Based on the Subject's Professional Competence or Conduct, Which Adversely Affected, or Could Have Adversely Affected, the Health or Welfare of the Patient?" The Board answered " Yes" to this question. Dr. Harron filed a written dispute with the NPDB, claiming that he acted only as an expert witness and not in a doctor-patient relationship, and that as a result, his actions could not have harmed a patient. Dr. Harron then refused to pay the $5,000 in costs.

¶10. In 2009, the Board held a hearing after which it concluded that Dr. Harron had violated Mississippi Code Annotated section 73-25-29(8)(d) and (13) (Rev. 2012), as well as Mississippi Code Annotated section 73-25-83 (Rev. 2012), and reaffirmed its report to the NPDB. Dr. Harron was again ordered to pay the $5,000 in costs.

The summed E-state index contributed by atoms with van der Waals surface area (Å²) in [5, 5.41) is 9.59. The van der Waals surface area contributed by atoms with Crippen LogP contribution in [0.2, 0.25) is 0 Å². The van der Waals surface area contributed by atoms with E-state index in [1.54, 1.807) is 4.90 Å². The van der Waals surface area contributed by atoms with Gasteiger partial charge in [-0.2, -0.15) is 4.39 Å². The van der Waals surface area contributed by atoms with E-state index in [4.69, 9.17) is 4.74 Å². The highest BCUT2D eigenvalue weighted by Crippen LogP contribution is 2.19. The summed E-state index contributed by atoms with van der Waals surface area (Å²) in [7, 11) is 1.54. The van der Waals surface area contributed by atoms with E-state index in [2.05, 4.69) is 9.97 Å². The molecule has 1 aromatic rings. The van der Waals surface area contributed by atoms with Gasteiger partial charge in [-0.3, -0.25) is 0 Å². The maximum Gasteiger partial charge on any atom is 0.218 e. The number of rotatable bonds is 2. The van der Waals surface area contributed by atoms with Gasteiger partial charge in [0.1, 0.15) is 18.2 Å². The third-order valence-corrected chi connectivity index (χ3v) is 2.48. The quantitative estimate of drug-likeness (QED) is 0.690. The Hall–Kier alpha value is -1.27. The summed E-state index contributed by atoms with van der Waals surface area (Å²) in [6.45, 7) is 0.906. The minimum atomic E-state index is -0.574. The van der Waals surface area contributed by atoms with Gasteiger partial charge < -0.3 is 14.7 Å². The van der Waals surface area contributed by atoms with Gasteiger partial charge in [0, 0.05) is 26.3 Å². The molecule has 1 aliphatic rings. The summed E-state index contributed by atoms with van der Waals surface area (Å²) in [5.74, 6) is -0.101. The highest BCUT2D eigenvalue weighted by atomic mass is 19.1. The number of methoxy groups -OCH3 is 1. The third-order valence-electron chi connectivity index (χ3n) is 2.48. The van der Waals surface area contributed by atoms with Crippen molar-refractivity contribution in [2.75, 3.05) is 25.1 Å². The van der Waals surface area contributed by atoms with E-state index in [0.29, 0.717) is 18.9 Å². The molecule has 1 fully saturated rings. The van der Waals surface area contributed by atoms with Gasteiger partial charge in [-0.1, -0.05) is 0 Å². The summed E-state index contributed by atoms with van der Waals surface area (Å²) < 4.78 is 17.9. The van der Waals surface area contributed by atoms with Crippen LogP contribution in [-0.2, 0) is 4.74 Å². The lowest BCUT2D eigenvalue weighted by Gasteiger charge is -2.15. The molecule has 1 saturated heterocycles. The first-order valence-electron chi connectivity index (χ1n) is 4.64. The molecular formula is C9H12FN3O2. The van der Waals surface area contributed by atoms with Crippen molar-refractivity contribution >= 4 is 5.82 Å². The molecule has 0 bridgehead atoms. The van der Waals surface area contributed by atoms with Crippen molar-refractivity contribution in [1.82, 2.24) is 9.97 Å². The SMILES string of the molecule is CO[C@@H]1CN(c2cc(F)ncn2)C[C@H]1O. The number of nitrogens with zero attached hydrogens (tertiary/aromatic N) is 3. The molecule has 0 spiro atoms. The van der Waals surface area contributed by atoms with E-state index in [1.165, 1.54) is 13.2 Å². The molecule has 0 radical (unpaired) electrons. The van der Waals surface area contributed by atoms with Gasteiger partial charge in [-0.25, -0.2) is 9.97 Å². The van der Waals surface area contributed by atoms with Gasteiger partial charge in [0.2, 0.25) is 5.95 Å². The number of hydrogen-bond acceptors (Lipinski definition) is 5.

¶11. Dr. Harron appealed this decision to the Hinds County Chancery Court. The chancellor remanded for further hearings on whether the parties had come to a full agreement in the agreed order.

¶12. Rather than proceed on the original agreed order, the parties agreed to start the disciplinary process anew. New charges were filed, charging Dr. Harron with violations of:

Section 73-25-29(8)(d) -- unprofessional conduct which includes but is not limited to, being guilty of any dishonorable conduct or unethical conduct likely to deceive, defraud or harm the public;
Section 73-25-29(9) -- refusal of a licensing authority of another state or jurisdiction to issue or renew a license to practice medicine and/or having restrictions imposed on a license to practice medicine in another state or jurisdiction;